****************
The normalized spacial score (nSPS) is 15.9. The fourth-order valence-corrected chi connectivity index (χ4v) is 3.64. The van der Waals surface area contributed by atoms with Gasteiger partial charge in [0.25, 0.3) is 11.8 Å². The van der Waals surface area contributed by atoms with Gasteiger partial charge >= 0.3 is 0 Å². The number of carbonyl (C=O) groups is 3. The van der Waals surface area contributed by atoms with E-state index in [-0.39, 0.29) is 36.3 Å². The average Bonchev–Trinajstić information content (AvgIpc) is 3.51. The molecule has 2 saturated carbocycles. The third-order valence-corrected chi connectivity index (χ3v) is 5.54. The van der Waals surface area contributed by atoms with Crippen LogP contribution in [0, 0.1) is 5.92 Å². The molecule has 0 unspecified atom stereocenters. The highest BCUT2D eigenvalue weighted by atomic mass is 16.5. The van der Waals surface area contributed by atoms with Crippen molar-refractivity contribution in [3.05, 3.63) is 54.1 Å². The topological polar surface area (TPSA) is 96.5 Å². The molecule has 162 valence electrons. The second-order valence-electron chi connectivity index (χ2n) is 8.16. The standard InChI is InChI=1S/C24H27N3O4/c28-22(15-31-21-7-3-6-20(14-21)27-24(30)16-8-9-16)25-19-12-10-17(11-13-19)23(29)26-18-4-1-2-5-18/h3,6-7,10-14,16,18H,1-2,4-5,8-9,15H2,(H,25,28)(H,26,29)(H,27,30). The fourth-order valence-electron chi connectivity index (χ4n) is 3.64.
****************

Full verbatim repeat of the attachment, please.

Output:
The normalized spacial score (nSPS) is 15.9. The fourth-order valence-corrected chi connectivity index (χ4v) is 3.64. The van der Waals surface area contributed by atoms with Gasteiger partial charge in [0.25, 0.3) is 11.8 Å². The van der Waals surface area contributed by atoms with Gasteiger partial charge >= 0.3 is 0 Å². The number of carbonyl (C=O) groups is 3. The van der Waals surface area contributed by atoms with E-state index in [-0.39, 0.29) is 36.3 Å². The average Bonchev–Trinajstić information content (AvgIpc) is 3.51. The molecule has 2 saturated carbocycles. The third-order valence-corrected chi connectivity index (χ3v) is 5.54. The van der Waals surface area contributed by atoms with Crippen LogP contribution in [0, 0.1) is 5.92 Å². The molecule has 0 unspecified atom stereocenters. The highest BCUT2D eigenvalue weighted by atomic mass is 16.5. The van der Waals surface area contributed by atoms with Crippen molar-refractivity contribution in [3.05, 3.63) is 54.1 Å². The topological polar surface area (TPSA) is 96.5 Å². The molecule has 162 valence electrons. The second-order valence-electron chi connectivity index (χ2n) is 8.16. The standard InChI is InChI=1S/C24H27N3O4/c28-22(15-31-21-7-3-6-20(14-21)27-24(30)16-8-9-16)25-19-12-10-17(11-13-19)23(29)26-18-4-1-2-5-18/h3,6-7,10-14,16,18H,1-2,4-5,8-9,15H2,(H,25,28)(H,26,29)(H,27,30). The fourth-order valence-electron chi connectivity index (χ4n) is 3.64.